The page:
A bit of vocabulary:
Suhur (“souhour”): this is the name of the meal held before dawn, which will allow Muslims to hold all day without eating or drinking. Suhur must end at dawn (remember: when one begins to distinguish the color of a thread by the light of dawn …)
Iftar: it is the meal of rupture of young, which takes place after sunset. This is the opportunity to meet up with family, with friends …This great moment of conviviality occurs right after the sunset prayer (called “maghreb”). Many bedouins here start with absorbing some milk and dates, before actually having the iftar, in order to get their stomach gradually accustomed to food and liquids;
Eid al fitr (“break fast party”): these are the festivities marking the end of the month of Ramadan. It is a great moment of joy and share, and also traditionally of a few days of rest after this period of effort.
Laïlat-al-Qadr (night of destiny): one of the last nights of Ramadan: it is during that night that Muhammad began to receive the divine word by the voice of the angel Gabriel. It has become a night of festivals and night prayers.
Travel tips in Jordan
From a cultural prospective, Ramadan is very interesting period for a visit in Jordan. The atmosphere is very special: calm during the day, but very lively at night. It is definitely the best period to observe how works a society where Islam is paramount, while visiting the country at a different (somehow slower…) pace. Here are a few tips although:
- If you want to stay in a hotel or camp, make sure you choose one with “breakfast included” . If that’s not possible, than make sure to stock up on some food and drinks the night before: As a general rule, anticipate your next tourist spot, buying food and drink before you go;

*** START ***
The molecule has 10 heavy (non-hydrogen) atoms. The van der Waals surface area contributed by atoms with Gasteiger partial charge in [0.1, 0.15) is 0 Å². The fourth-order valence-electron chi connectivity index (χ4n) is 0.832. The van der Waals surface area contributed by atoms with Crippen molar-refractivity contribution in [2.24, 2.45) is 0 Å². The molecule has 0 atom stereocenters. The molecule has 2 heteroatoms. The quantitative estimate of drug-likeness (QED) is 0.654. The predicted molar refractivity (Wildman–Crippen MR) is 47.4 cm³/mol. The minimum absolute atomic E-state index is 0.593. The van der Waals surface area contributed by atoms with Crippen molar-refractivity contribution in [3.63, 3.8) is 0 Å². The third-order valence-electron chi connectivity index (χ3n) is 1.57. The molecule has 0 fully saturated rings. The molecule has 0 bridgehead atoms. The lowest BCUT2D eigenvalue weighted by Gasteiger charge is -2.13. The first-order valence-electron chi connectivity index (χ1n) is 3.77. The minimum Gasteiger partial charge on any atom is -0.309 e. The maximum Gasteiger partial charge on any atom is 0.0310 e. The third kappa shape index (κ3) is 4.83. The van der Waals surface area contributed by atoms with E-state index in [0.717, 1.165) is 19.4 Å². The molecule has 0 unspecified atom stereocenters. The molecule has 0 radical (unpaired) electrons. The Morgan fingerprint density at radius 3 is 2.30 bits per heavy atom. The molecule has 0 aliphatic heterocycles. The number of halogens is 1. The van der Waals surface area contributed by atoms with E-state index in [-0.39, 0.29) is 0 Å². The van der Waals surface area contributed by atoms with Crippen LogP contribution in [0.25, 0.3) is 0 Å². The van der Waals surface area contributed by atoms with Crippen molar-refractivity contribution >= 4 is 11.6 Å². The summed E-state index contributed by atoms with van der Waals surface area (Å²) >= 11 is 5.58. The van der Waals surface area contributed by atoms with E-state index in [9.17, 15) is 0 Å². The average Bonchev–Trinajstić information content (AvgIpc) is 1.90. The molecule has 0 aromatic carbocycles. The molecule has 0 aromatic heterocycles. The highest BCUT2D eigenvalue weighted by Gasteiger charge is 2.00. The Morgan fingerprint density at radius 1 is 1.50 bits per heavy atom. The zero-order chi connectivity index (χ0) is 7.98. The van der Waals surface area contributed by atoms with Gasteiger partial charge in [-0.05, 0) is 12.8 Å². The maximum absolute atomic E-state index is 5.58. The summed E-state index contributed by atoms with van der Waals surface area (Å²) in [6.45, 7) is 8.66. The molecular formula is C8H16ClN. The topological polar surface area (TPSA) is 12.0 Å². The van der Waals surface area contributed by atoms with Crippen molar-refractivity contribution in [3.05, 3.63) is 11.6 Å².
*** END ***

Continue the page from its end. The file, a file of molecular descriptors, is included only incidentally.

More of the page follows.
- During Ramadan even more as usual, the “cultural & religious awareness” rules still apply: sartorial discretion for women (shoulders and thighs in particular), respect for the religious fact in your actions and your words, alcohol “discreet” …;
- Be aware of the evening rush: iftar is a major social moment for Muslims. From an hour before sunset until the middle of the night, the activity is frenetic: shopping, invite of friends or family to dinner (and vice versa)…It looks like every Jordanian has something to do at this particular time. The streets are crowded, and frequent traffic jams. If you want to discover this swarm of life, it’s the right moment. If on the contrary, you wanted to stay calm & quiet … well you had to anticipate!
- On Petra (are there actually people visiting Jordan… without visiting Petra?), the previous rules don’t really apply. You will have no problem finding food and drink there. Here, the rules have been considerably softened by the realities of the tourist business! 🙂
Find out more on culture in our section “the word of the month”:-)